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Tracking the carnage in emerging markets currencies

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Investors who had moved from developed countries to emerging markets in search of yield got an ugly surprise last month, after sharp declines in exchange rates cut deeply into returns. A close look at the recent performance of the main free-floating emerging-market currencies (ie. not China's, whiose value closely follows the U.S. dollar) highlights one exchange rate where Canadians should pay attention: the South Korean won.

Developing world currencies are rising Monday but they have a long way to go to make up for the damage caused in May. The rising U.S. dollar caused an almost seven per cent decline in the iShares JP Morgan Emerging Markets Bond ETF (U.S.), one of the largest in the sector.

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For individual countries the biggest losers were the Brazilian real (-6 per cent), the Mexican peso (-5.2 per cent) and the Russian ruble (-5.2 per cent). (See chart.)

The decline in the South Korean won was smaller at 2.4 per cent, but more interesting for Canadian investors. Because South Korea is a central Asian trading hub and an integral part of the global manufacturing supply chain, South Korean assets have often provided a leading indicator for Canadian assets and the Canadian dollar. In May, it was the emerging markets currency with the closest correlation to the loonie.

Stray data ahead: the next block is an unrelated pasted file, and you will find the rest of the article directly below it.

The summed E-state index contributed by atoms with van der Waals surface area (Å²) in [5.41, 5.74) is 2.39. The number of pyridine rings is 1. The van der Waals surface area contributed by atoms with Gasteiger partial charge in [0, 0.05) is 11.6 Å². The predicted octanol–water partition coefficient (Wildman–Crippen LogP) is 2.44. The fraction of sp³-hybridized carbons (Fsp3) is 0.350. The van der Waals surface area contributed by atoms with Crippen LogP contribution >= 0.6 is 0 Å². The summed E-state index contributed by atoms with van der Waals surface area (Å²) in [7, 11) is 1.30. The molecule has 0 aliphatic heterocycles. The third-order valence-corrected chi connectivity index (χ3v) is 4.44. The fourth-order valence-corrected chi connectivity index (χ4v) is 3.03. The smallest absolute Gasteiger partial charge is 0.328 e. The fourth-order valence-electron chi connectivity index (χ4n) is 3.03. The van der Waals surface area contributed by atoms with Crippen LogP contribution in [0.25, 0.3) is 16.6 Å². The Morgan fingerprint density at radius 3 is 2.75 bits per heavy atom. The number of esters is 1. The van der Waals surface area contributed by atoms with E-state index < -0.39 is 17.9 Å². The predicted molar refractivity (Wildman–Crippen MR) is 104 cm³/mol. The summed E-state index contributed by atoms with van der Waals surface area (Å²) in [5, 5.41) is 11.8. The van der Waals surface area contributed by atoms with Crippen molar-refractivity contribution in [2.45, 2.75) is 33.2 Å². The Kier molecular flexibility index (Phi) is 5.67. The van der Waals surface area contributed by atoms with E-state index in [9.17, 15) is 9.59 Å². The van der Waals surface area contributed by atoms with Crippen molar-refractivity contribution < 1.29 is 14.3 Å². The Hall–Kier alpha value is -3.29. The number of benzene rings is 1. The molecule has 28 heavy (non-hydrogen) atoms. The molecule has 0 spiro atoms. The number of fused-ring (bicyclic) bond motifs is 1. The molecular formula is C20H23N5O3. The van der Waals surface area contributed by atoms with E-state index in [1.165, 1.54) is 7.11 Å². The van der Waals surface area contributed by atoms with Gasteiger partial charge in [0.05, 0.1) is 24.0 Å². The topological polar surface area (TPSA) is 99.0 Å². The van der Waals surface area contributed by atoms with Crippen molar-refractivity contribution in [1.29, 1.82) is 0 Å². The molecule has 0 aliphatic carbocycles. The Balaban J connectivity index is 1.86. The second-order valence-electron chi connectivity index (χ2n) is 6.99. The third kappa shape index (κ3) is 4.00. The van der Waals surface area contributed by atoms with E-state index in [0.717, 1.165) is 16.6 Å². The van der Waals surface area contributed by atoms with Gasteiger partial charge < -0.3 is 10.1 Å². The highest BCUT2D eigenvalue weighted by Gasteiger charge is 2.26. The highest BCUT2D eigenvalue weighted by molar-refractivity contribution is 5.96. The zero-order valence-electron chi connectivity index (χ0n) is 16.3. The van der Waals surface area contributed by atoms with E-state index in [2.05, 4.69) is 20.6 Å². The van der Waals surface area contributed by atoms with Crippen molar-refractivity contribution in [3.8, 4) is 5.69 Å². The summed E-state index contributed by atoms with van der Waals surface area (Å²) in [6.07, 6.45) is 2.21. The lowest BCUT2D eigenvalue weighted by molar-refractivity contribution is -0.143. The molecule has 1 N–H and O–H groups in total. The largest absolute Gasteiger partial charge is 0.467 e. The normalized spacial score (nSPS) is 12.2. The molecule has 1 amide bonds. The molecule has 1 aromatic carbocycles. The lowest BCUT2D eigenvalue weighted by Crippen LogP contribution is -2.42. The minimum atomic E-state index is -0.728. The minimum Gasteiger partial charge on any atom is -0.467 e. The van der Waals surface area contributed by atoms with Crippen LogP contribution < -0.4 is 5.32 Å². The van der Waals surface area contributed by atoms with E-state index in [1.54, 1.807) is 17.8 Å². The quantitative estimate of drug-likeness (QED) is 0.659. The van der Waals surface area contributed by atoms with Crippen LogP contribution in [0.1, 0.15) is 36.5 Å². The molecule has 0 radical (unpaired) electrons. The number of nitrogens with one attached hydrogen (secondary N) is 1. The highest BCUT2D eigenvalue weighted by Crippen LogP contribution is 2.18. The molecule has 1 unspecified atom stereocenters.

The sell-off in developing world currencies was part of a violent global market reaction to the spike in U.S. interest rates. The hope is that Treasury markets will stabilize and offer rate-sensitive assets, including emerging market currencies, a chance to recover lost ground. For Canadians, the won is among the best indicators to watch.

Scott Barlow is a contributor to ROB Insight, the business commentary service available to Globe Unlimited subscribers. Click here to read more of his Insights , and follow Scott on Twitter at @SBarlow_ROB .

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About the Author
Market Strategist

Scott Barlow is The Globe's in-house market strategist. He is a 20-year veteran of Canadian investment banks, including Merrill Lynch Canada, CIBC Wood Gundy and Macquarie Private Wealth (MPW). He was a highly ranked mutual fund analyst for 10 years and then, most recently, the head of a financial adviser support team at MPW. More


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